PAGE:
There’s been talk recently of a resurgence of religion in what Jürgen Habermas has called the ‘post-secular society’. In this debate, it often seems that the longing to believe in something is mistaken for belief itself. But doesn’t longing mean that its object is not there? One might look to Indie Rock and Folk for examples of non-committal neo-spiritualities (take the mysticism surrounding Animal Collective), ditto for immersive group experiences that seem to take on ‘transcendental’ qualities. Just think of the over-popular cliché of the ‘congregation’ of dancers in a techno ‘temple’ where the DJ is kind of a high priest who administers the 4/4 sacrament from his DJ ‘pulpit’. What has all of this got to do with the minimal techno composer Hendrik Weber, better known as Pantha du Prince? He adds a religious spin to club culture, but in a different way.
For his new album Elements of Light (Rough Trade, 2013), Weber focuses on the sound of the ultimate spiritual instrument: bells. In Shang Dynasty China (1600–1027 BCE), they were already being used in religious rituals. Symbolizing transition, they served to communicate between this world and the world beyond. Long before Christian believers, Buddhist monks were called to prayer by tolling bells. Their sound also acted as a magic charm against storms and evil spirits.
Weber composed Elements of Light on his laptop and with the help of Norwegian composer Lars Petter Hagen, who orchestrated the score for live instruments, recorded it with the six-member ensemble from Oslo, The Bell Laboratory. Weber inscribes the work quite deliberately into a spiritual tradition, which is manifest both by the religious significance of its title (recalling the link between light and the divine in Christian and other religious traditions) and already in musicians’ dress: we see them posing in monk’s robes. Yet Weber is obviously a product of an enlightened tradition that cannot simply be renounced, even if one might not approve of some of its implications. It seems as if he is seeking access to the spiritual without relinquishing the analytical. This ambivalence between faith and knowledge is also reflected in the titles of the five movements of his new album, long, flowing sound textures of bells, percussion and electronic elements. He has called them Wave, Particle, Photon, Spectral Split and Quantum, using the terminology of physics to describe elements of light.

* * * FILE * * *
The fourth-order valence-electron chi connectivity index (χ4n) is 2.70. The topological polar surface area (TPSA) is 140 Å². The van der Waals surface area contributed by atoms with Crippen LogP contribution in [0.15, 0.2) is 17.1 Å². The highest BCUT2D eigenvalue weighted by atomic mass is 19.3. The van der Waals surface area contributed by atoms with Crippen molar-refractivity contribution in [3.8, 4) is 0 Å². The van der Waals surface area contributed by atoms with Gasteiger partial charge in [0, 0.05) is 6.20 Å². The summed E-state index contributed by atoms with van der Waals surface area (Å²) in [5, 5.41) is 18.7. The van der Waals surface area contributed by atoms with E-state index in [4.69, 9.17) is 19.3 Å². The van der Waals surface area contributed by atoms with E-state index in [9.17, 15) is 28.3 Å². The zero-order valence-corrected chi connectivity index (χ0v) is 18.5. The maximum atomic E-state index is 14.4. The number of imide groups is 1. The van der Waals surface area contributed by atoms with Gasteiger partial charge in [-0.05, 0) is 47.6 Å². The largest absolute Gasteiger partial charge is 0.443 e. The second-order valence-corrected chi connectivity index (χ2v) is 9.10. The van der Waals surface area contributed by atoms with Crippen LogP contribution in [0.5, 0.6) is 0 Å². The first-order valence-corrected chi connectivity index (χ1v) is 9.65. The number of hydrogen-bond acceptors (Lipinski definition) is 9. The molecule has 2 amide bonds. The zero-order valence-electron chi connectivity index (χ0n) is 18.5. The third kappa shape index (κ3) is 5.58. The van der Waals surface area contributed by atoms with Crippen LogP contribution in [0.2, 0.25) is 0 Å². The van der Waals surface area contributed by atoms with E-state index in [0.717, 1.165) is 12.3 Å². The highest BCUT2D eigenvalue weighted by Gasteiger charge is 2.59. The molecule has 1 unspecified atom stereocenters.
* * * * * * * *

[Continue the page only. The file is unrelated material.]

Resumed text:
Listening to the album one hears a 64-bell carillon: a collection of variously sized bronze bells which is usually installed in a tower and which is played by hand on an organ-like keyboard. The keys, operated with considerable force by the carillonneur, are connected by wires to the clappers and hammers that strike the individual bells. Once the bells are struck, the development of the sound, with its overlapping and frequency modulation, can no longer be influenced. The carillon can be played but, unlike computer-generated sounds, it cannot be fully controlled.
Like the Romantics, who emphasized the passive receptivity of awed vision, Weber tries to approach the miraculous via such elements of unpredictability. His last Pantha du Prince album Black Noise (Rough Trade, 2010) was already permeated by romantic tranquility, including found sounds obtained by attaching contact microphones to natural objects, and field recordings made in woods and meadows. But the resulting acoustic treasures were later distorted and morphed in the studio; the distilled electroacoustic spirit got the club treatment.
Black Noise also made use of digital bell sounds. Working with actual bells on the new album signals an increased quest for authenticity. But contrary to the obscure murmurings in music writer Christoph Gurk’s promotional text for Elements of Light, the album neither features ‘invocations of supra-individual orders’ nor does it create a ‘world in which the author’s intentions play only a very limited part’. Rather than a mystical birthing of sound, the album is most definitely a man-made composition. Its acoustic material may be a little unruly, but the musical author is still on hand to organize it. Calling the carillon ‘one of the roots of aleatory music’ is also an exaggeration. If nothing but chance had prevailed here, Weber’s techno-bell-symphony would surely be a lot more difficult to listen to. In fact, in its non-ambient passages, Elements of Light seems not so far removed from common house albums: The bass drum kicks in time-honoured 4/4 measure, and most of the time Weber manages to avoid the album’s hypnotic minimalism à la Steve Reich from bordering on kitsch. But after the bombast and bluster of the concept, the posing and the costumes, the music itself seems almost incidental. And that is less than it deserves.
Translated by Nicholas Grindell